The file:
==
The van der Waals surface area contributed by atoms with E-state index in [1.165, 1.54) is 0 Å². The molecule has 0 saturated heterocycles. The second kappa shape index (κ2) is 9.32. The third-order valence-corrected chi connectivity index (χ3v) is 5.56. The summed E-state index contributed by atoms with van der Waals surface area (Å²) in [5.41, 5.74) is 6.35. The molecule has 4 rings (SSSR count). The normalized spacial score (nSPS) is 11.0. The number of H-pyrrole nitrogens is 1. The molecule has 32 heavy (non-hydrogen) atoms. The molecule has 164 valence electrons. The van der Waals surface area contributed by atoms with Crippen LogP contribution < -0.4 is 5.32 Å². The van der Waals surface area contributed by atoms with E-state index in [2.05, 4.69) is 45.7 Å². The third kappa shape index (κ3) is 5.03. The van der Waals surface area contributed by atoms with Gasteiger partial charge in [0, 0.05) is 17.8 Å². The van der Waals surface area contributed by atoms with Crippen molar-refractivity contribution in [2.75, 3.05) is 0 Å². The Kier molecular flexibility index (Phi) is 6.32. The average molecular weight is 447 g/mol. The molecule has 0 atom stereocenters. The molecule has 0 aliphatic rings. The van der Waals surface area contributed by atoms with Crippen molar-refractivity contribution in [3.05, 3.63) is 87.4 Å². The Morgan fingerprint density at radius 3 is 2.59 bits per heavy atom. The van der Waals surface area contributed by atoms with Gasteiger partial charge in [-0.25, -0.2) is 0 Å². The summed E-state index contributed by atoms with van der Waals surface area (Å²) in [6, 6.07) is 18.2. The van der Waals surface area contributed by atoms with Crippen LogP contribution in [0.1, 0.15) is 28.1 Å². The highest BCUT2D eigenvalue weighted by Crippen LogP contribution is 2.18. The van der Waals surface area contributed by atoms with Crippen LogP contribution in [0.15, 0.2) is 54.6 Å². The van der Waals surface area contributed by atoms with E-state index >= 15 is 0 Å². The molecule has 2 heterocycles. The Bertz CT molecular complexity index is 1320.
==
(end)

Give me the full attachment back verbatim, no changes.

The van der Waals surface area contributed by atoms with E-state index in [1.165, 1.54) is 0 Å². The molecule has 0 saturated heterocycles. The second kappa shape index (κ2) is 9.32. The third-order valence-corrected chi connectivity index (χ3v) is 5.56. The summed E-state index contributed by atoms with van der Waals surface area (Å²) in [5.41, 5.74) is 6.35. The molecule has 4 rings (SSSR count). The normalized spacial score (nSPS) is 11.0. The number of H-pyrrole nitrogens is 1. The molecule has 32 heavy (non-hydrogen) atoms. The molecule has 164 valence electrons. The van der Waals surface area contributed by atoms with Crippen LogP contribution < -0.4 is 5.32 Å². The van der Waals surface area contributed by atoms with E-state index in [2.05, 4.69) is 45.7 Å². The third kappa shape index (κ3) is 5.03. The van der Waals surface area contributed by atoms with Gasteiger partial charge in [0, 0.05) is 17.8 Å². The van der Waals surface area contributed by atoms with Crippen molar-refractivity contribution in [2.75, 3.05) is 0 Å². The Kier molecular flexibility index (Phi) is 6.32. The average molecular weight is 447 g/mol. The molecule has 0 atom stereocenters. The molecule has 0 aliphatic rings. The van der Waals surface area contributed by atoms with Crippen molar-refractivity contribution in [3.05, 3.63) is 87.4 Å². The Morgan fingerprint density at radius 3 is 2.59 bits per heavy atom. The van der Waals surface area contributed by atoms with Gasteiger partial charge in [-0.25, -0.2) is 0 Å². The summed E-state index contributed by atoms with van der Waals surface area (Å²) in [6, 6.07) is 18.2. The van der Waals surface area contributed by atoms with Crippen LogP contribution in [0.1, 0.15) is 28.1 Å². The highest BCUT2D eigenvalue weighted by Crippen LogP contribution is 2.18. The van der Waals surface area contributed by atoms with Crippen LogP contribution in [0.15, 0.2) is 54.6 Å². The van der Waals surface area contributed by atoms with E-state index >= 15 is 0 Å². The molecule has 2 heterocycles. The Bertz CT molecular complexity index is 1320.